I cannot see them winning at all, in any sense that we would understand this term. What I see is either a longer or shorter period of low-intensity warfare punctuated by sparodic acts of terror large and small, punctuated by a larger, more decisive effort on our part that would be more costly up front but which would end the war a lot sooner. In the end, I submit that the larger, intense military effort on our part is practically inevitable, but the only question is how long it will take for us to summon the resolve to carry it out. How many times will we be hit over the head before we finally get fed up and land a knockout blow?

    I’d argue that while the robot weapons are useful, they alone will not win this war. They only put off the inevitable. We can kill as many terrorist commanders as we want; they have a practically limitless supply. We are only cutting off the tops of weeds that will surely grow back again. Just ask the Israelis about this.

    The Pakistanis can simply go to hell, with their “objections”. In most cases, we wind up killing civilians for the same reason Israel does: The bad guys hide behind them. Per the Geneva Conventions, that makes THEM responsible for said civilian deaths, NOT us.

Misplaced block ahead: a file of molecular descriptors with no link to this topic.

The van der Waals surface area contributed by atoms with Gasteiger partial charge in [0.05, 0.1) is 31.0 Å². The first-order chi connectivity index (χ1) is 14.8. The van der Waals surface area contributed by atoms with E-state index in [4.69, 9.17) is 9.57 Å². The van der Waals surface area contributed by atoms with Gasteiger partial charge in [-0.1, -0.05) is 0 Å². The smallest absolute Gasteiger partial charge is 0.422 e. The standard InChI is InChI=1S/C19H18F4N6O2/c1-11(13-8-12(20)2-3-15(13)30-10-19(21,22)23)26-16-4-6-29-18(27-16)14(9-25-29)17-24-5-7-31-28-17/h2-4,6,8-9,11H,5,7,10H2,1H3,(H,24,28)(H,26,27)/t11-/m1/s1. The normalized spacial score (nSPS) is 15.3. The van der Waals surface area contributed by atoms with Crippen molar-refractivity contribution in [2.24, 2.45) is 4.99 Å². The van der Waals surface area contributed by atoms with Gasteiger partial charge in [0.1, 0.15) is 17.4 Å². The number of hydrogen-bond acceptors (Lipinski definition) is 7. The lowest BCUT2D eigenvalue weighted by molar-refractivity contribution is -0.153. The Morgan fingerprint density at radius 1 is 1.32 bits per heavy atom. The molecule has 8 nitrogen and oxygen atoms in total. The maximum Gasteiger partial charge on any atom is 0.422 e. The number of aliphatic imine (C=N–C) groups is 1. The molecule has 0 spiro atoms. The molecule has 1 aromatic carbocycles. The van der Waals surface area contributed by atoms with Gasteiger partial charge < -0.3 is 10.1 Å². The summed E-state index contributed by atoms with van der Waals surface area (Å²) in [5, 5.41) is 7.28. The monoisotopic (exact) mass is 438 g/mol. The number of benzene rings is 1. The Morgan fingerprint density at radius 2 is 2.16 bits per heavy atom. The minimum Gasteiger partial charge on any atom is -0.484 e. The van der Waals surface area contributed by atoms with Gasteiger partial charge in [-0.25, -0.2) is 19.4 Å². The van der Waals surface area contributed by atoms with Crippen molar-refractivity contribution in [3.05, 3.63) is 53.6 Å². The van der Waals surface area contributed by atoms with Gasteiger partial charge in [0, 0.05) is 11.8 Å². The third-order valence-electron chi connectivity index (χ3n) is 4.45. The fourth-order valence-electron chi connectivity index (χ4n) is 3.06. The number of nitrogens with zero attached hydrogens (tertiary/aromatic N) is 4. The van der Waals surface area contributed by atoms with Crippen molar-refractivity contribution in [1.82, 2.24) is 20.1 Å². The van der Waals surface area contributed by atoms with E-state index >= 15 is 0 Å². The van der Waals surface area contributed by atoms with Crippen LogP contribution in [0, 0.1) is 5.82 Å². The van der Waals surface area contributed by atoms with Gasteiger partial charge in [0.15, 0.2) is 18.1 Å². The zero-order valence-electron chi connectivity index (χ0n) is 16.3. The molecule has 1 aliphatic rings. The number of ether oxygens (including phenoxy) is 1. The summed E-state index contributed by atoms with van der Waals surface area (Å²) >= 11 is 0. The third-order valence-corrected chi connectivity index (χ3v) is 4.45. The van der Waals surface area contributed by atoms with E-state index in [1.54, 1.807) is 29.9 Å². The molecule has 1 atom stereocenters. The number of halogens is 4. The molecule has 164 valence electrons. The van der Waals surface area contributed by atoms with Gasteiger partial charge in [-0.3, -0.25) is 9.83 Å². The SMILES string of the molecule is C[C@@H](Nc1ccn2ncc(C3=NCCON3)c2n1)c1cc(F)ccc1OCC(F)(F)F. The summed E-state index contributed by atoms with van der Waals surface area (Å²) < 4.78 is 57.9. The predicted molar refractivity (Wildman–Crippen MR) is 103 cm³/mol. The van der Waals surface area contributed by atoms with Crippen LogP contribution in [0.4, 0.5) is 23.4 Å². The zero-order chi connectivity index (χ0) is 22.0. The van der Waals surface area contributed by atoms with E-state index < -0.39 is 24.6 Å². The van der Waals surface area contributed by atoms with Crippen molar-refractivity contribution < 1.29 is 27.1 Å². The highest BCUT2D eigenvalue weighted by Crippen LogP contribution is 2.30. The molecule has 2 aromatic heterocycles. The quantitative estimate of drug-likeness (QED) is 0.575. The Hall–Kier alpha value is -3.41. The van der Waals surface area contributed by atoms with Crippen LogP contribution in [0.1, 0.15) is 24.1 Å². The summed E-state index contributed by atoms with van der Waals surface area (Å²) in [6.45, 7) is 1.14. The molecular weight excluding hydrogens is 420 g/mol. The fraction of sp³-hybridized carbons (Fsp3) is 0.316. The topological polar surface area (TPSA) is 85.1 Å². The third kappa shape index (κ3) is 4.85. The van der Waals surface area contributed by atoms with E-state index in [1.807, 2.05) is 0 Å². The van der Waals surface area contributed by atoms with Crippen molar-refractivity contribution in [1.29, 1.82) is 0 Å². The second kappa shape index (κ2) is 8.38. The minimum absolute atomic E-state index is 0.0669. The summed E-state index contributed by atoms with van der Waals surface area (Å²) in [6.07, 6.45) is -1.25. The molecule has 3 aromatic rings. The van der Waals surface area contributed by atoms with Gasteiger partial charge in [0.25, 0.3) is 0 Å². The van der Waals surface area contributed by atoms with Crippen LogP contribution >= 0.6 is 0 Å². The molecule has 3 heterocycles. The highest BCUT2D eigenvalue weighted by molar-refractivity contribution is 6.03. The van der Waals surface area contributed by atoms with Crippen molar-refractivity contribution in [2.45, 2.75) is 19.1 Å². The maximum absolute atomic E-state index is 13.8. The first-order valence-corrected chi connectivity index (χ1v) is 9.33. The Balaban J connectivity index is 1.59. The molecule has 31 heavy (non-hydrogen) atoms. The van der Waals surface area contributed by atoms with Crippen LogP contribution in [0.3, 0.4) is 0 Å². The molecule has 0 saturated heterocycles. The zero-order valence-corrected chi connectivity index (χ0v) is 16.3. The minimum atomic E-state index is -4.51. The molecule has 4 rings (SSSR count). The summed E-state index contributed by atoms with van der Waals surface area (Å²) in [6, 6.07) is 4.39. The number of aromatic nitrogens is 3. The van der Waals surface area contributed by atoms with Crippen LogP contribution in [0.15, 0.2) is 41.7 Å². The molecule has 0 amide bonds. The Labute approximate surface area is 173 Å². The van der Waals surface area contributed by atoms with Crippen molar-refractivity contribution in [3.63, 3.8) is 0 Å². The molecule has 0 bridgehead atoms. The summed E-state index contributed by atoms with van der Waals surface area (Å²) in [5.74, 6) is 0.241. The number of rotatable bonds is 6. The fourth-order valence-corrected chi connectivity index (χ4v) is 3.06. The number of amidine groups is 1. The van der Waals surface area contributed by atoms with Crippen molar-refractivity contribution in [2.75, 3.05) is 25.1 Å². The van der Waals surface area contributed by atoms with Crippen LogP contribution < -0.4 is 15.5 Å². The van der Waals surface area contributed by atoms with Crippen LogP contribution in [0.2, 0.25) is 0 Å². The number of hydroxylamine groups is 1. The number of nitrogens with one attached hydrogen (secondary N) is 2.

So, my own personal “objections” to the robot weapon are twofold:

    – We believe they will win this war for us, but in fact they only slow down the enemy at best.

    – The low cost fools us into believing that a major, costly military effort involving a large mobilization and associated expenses and casaulties will never be required. This is a dangerous illusion. An enemy of the sort we fight, for whom life is so incredibly cheap, is never going to be deterred by such weapons at all. In fact, to them, the fact that we are so unwilling to make sacrifices, as a society, to defeat them, is a major sign of our weakness as a civilization, and reinforces their confidence in ultimate victory.